This could be used to display different banners, in the hope of catching the user's eye. You could also use this technique to rotate between different sponsors. This example uses JavaScript to change the banners and also to link to the appropriate sponsor when a banner is clicked.

For the moment, it simply displays a dialog indicating the appropriate sponsor when the banner is clicked. The end result of this idea is shown in Listing 12.4, and the output is shown in Figure 12.4.

Figure 12.4 : Netscape's output of the advertising banner example.

Listing 12.4. (ADVERTS.asp) Using JavaScript to rotate advertisement banners.
<HTML> <HEAD> <TITLE>Rotating Advertisements</TITLE> </HEAD> <SCRIPT LANGUAGE="JavaScript"> // global variable for current sponsor var sponsor = 1; // function to link to appropriate sponsor // (for demonstration, displays a dialog instead) function GoSponsor() { window.alert("Sponsor number to link to:" + sponsor); } // function to rotate image (currently uses 3 images) function rotate() { if (++sponsor > 3) sponsor = 1; document.images[0].src = "banner" + sponsor + ".gif"; window.setTimeout('rotate();',5000); } </SCRIPT> <BODY onLoad="window.setTimeout('rotate();',5000);"> <h1>Rotating Advertisement Banners</h1> <hr> <A HREF="javascript:GoSponsor();"> <IMG NAME="banner" SRC="banner1.gif"> </A> <hr> The image above is being rotated between three different graphics. Clicking on a banner will send you to the banner's corresponding sponsor. (For this example, clicking will simply display a message in a dialog.) <hr> </BODY> </HTML>

This program uses two functions:

  • The rotate() function switches to a new banner every five seconds. The sponsor variable stores the current sponsor.
  • The GoSponsor() function is called when the banner is clicked. Currently, it displays a dialog indicating the sponsor. In a real-world application, you could use a series of if statements to link to the appropriate sponsor by changing the window.location value.

You might be tempted to speed up the timer in this example and use it for animation. This will work, but only if you preload each image first. In addition, JavaScript animations aren't very fast. You may want to look into
GIF animations, which provide a good alternative. See appendix C, "Online JavaScript Resources," for more information

JavaScript and Client-Side Image Maps

A common use for graphics on the Web is in image maps-large images with clickable areas. Each area can link to a separate page. There are two types of image maps:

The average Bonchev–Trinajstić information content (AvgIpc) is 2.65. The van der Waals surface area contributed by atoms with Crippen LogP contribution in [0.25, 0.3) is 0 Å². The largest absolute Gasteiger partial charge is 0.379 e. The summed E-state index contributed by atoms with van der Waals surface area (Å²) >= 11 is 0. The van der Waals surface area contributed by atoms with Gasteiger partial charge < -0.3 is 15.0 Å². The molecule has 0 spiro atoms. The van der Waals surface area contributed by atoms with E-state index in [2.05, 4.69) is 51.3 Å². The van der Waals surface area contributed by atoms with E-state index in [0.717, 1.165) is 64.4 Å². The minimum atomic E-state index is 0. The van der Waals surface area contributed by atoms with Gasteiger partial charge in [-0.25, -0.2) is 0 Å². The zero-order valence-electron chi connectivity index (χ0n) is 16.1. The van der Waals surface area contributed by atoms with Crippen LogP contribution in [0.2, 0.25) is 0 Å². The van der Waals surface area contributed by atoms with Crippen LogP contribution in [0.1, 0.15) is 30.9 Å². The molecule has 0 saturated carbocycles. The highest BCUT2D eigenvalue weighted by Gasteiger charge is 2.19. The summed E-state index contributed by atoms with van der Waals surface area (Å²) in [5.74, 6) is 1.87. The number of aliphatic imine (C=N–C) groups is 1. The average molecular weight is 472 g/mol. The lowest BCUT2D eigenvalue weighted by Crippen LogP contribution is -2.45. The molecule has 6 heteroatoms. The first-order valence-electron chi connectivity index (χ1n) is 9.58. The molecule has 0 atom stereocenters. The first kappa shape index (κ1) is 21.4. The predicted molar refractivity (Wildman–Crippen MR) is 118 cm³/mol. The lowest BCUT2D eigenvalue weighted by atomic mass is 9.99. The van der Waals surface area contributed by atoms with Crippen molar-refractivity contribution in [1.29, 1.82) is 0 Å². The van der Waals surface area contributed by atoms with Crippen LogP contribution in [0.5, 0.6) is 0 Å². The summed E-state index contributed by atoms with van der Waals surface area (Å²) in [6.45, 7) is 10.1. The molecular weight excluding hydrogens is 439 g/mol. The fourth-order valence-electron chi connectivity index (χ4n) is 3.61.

• Server-side image maps require a CGI script to interpret the user's actions.
  • Client-side image maps are embedded in HTML, and require no interaction with the server. This is a newer standard and not officially part of HTML, but it is supported by most browsers.

You may have already guessed that JavaScript can't work with server-side image maps, because it has no link to the server. However, client-side image maps and JavaScript work well together.

You can use client-side image maps with JavaScript in three ways:

  • As with any link, you can link areas of the map to javascript: method URLs to execute functions.
  • Each <AREA> tag, which defines a clickable area, can have event handlers: onMouseOver, onMouseOut, and onClick. These function in the same way as the corresponding link and image event handlers.
  • Each <AREA> tag is reflected in an area object. These objects are part of the links array, and have the same properties.

Using an Image Map with JavaScript

As an example of using a client-side image map with JavaScript, let's create a simple image map menu for a fictional company. (The company's name isn't important, but it's obviously not a graphic design company.)

To create a client-side map, you need to do two things:

  • Use your favorite graphics application to create the actual graphic as a GIF or JPEG image.
  • Create a MP definition that describes areas in the image.
  • Include the image in the document, using the USEMAP attribute to point to the map definition.

Several shareware programs enable you to create image maps without hassle. One of them, Map This!, is included on the CD-ROM accompanying this guide.